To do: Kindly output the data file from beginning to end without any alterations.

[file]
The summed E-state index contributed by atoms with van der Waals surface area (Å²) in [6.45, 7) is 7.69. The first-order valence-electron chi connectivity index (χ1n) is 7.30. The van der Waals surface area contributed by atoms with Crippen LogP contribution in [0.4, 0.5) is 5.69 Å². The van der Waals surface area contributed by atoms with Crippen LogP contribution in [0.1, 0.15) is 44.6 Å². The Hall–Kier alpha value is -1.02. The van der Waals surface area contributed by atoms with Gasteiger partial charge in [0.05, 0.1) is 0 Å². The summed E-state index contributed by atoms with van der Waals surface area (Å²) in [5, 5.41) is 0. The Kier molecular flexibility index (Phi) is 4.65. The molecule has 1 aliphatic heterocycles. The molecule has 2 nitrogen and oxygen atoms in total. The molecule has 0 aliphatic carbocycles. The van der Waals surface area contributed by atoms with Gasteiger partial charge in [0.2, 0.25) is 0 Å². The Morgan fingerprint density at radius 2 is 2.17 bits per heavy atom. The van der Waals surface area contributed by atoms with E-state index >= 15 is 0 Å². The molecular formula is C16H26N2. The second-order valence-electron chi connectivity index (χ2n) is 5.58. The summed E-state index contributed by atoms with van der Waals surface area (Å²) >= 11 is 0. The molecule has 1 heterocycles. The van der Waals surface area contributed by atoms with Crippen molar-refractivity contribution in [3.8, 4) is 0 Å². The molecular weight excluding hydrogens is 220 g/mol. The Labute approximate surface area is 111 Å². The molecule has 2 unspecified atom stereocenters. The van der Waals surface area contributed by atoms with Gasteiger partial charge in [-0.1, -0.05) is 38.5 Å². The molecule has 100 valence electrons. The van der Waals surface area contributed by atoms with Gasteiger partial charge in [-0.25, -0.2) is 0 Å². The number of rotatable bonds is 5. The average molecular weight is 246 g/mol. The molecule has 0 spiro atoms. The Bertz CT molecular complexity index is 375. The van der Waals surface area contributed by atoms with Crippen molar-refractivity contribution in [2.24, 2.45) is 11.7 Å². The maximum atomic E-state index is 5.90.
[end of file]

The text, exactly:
The summed E-state index contributed by atoms with van der Waals surface area (Å²) in [6.45, 7) is 7.69. The first-order valence-electron chi connectivity index (χ1n) is 7.30. The van der Waals surface area contributed by atoms with Crippen LogP contribution in [0.4, 0.5) is 5.69 Å². The van der Waals surface area contributed by atoms with Crippen LogP contribution in [0.1, 0.15) is 44.6 Å². The Hall–Kier alpha value is -1.02. The van der Waals surface area contributed by atoms with Gasteiger partial charge in [0.05, 0.1) is 0 Å². The summed E-state index contributed by atoms with van der Waals surface area (Å²) in [5, 5.41) is 0. The Kier molecular flexibility index (Phi) is 4.65. The molecule has 1 aliphatic heterocycles. The molecule has 2 nitrogen and oxygen atoms in total. The molecule has 0 aliphatic carbocycles. The van der Waals surface area contributed by atoms with Gasteiger partial charge in [0.2, 0.25) is 0 Å². The Morgan fingerprint density at radius 2 is 2.17 bits per heavy atom. The van der Waals surface area contributed by atoms with E-state index >= 15 is 0 Å². The molecular formula is C16H26N2. The second-order valence-electron chi connectivity index (χ2n) is 5.58. The summed E-state index contributed by atoms with van der Waals surface area (Å²) >= 11 is 0. The molecule has 1 heterocycles. The van der Waals surface area contributed by atoms with Crippen molar-refractivity contribution in [3.8, 4) is 0 Å². The molecular weight excluding hydrogens is 220 g/mol. The Labute approximate surface area is 111 Å². The molecule has 2 unspecified atom stereocenters. The van der Waals surface area contributed by atoms with Gasteiger partial charge in [-0.1, -0.05) is 38.5 Å². The molecule has 100 valence electrons. The van der Waals surface area contributed by atoms with Gasteiger partial charge in [-0.25, -0.2) is 0 Å². The number of rotatable bonds is 5. The average molecular weight is 246 g/mol. The molecule has 0 spiro atoms. The Bertz CT molecular complexity index is 375. The van der Waals surface area contributed by atoms with Crippen molar-refractivity contribution in [2.24, 2.45) is 11.7 Å². The maximum atomic E-state index is 5.90.